18. FunkOdyssey

    FunkOdyssey Senior Member

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    focalin (dexmethylphenidate) is a cleaner version of ritalin that works well for me and enables me to perform my duties at a cognitively demanding job where I would otherwise be completely useless. Amphetamines seem to be harsher on the mind and body and I worry that they would accelerate the course of the disease and cause long-term decline in health. They also seem more disruptive of sleep which I would attribute to their long-half lives.

    I worry that methylphenidate may have negative effects too though. It seems that any drug which increases the availability of dopamine in the CNS accelerates replication of viruses closely related to XMRV (HIV, SIV). Some specific drugs which have been shown to be harmful in HIV and SIV include amphetamine, selegiline, and l-dopa. Another thread either here or on me-cfs forum is discussing this right now. It wouldn't be too much of a stretch to extrapolate those findings to methylphenidate and XMRV. Or maybe it would. Just thinking out loud.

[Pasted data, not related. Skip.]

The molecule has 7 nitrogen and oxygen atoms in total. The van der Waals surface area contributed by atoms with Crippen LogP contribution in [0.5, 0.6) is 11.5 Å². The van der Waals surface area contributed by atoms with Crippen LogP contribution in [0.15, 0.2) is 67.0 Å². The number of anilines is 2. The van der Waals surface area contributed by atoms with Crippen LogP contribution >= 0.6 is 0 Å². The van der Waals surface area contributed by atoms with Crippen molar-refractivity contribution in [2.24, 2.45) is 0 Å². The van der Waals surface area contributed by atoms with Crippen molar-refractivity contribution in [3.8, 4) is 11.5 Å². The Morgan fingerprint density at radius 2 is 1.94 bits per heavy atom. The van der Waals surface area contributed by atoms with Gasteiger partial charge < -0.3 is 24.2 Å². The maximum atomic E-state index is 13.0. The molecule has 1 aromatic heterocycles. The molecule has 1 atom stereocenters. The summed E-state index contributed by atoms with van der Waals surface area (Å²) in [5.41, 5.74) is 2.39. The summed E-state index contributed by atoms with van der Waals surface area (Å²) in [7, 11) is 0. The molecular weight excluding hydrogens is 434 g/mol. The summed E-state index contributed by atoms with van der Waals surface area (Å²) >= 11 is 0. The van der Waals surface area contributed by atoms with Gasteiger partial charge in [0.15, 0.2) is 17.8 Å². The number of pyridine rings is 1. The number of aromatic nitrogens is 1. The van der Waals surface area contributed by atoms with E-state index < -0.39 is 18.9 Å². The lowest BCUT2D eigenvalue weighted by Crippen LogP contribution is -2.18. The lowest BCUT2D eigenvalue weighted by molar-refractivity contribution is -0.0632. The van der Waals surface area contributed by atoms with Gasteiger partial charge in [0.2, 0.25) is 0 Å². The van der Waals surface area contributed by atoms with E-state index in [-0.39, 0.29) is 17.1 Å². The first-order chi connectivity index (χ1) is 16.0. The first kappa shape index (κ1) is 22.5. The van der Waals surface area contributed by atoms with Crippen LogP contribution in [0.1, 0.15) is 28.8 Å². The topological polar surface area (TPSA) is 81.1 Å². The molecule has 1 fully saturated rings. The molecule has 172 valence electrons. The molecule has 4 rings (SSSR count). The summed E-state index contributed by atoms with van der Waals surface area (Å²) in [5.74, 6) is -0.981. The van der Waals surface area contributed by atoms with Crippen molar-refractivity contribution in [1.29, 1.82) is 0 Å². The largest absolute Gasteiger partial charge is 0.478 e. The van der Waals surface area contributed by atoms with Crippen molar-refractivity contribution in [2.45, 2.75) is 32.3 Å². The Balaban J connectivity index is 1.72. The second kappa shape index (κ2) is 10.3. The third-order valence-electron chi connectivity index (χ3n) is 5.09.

19. Desdinova

    Desdinova Senior Member

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    I tried Modafinil Provigil my sleep specialist prescribed it. After getting past the sticker shock I gave it a serious try. For me it would either do

    1. Improved my fatigue a noticeable amount, although by no means coming anywhere close eliminating it.
    2. Do nothing at all
    3. Make my brain feel like it was going a thousand miles per hour sometimes boarding on making me feel like I was flipping out.

    Because of the variation in out comes almost day to day and only a slight improvement in my fatigue on occasion coupled with the price it just wasn't worth it. It was a hard decision to make since even the slight improvement was still a welcome one. It was like getting your head up above the water to grab a gasp of air while you’re drowning. It was good but not good enough to save you from your situation.